"Generous winter rains have turned the desert a vibrant green."
So began John Stanley's "Explore Arizona" column in the March 19th edition of The Arizona Republic.
We were up early on the morning of the day we planned to go to the Cave Creek Regional Park.
Our campground is on the edge of the desert, so we have seen how green this area is compared to our stay here last March.
The Cave Creek Park, located just north of Phoenix and a short drive from the RV Park, is a 2,922-acre park in the upper Sonoran Desert. We started on the Go John Trail, not planning to hike the full 5.8 mile round trip, but at least making it to the top.
This would mean going from an elevation of 2,000 feet to 3,060; retracing our trip would amount to a hike of about 2.6 miles.
This palo verde (“green stick” in Spanish) tree was quite striking. All parts of the tree from the leaves to the branches, limbs and trunk are green. The trees can photosynthesize through their green bark, an important adaptation for a tree that drops its leaves during the warm season or drought periods and in response to fall cooling. The Arizona state tree is superbly adapted to the desert.
The Go John Trail is a multi-use trail, meaning the hikers share the trail with mountain bikers and horse riders.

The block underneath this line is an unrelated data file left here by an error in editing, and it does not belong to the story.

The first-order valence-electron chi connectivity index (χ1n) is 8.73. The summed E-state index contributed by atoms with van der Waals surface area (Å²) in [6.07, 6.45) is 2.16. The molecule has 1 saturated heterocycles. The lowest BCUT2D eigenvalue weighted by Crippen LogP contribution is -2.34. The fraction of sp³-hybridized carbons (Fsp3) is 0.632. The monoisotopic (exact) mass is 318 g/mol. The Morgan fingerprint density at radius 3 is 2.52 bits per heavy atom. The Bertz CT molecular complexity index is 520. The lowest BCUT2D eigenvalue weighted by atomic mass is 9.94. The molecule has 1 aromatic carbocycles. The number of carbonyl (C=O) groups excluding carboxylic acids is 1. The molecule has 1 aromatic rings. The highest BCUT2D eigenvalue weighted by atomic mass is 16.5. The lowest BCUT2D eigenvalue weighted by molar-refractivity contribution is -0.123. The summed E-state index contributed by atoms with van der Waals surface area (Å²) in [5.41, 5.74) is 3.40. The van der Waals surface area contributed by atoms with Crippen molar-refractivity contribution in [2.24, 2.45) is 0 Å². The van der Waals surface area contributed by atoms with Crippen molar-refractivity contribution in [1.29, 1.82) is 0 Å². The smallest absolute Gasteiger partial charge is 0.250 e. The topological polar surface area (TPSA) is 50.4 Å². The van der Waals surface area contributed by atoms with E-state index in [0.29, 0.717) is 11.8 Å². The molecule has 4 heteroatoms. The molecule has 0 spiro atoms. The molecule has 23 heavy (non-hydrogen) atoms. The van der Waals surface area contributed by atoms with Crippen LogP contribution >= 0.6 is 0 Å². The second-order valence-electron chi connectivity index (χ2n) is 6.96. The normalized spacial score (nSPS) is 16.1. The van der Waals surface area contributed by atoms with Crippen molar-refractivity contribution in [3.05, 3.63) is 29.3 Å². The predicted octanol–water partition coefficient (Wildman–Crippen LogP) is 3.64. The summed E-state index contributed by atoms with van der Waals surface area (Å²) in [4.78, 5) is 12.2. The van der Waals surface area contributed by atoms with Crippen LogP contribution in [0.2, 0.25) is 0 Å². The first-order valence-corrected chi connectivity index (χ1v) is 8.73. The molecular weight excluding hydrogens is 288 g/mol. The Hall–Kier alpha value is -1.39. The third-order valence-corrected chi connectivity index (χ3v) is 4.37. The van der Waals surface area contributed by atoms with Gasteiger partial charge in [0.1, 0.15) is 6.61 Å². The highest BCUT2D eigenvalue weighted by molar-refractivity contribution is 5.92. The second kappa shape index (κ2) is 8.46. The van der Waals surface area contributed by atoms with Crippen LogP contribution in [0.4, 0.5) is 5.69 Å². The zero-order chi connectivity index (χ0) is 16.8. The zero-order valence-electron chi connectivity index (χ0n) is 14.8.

The greens of the desert covered a range from silvery green to a hunter green, but the range is hard to see in these photographs. What was more striking to us was the difference between the green carpet surrounding the saguaro cacti and the brown rug that we hiked on last year at this time.
At the entrance to the park was a sign noting that "rattlesnakes are out." Fortunately, we missed the snakes and only met a few lizards.
In the bright sunlight, the cholla cacti provided some subtle "lighting" to the dark green landscape.
The Go John Trail looped around a mountain and presented us with this view to the south (toward Phoenix)
and this view to the north. Hard to believe that we were only a few miles north of Phoenix.
Along with the vibrant green were brilliant yellows and oranges, along with subtle blues, lavenders, and whites. The flowers of the desert were beginning to put on a show made possible by the same rains that created the greens.
After today's Big Picture of Cave Creek Regional Park comes the smaller bursts of color in tomorrow's entry.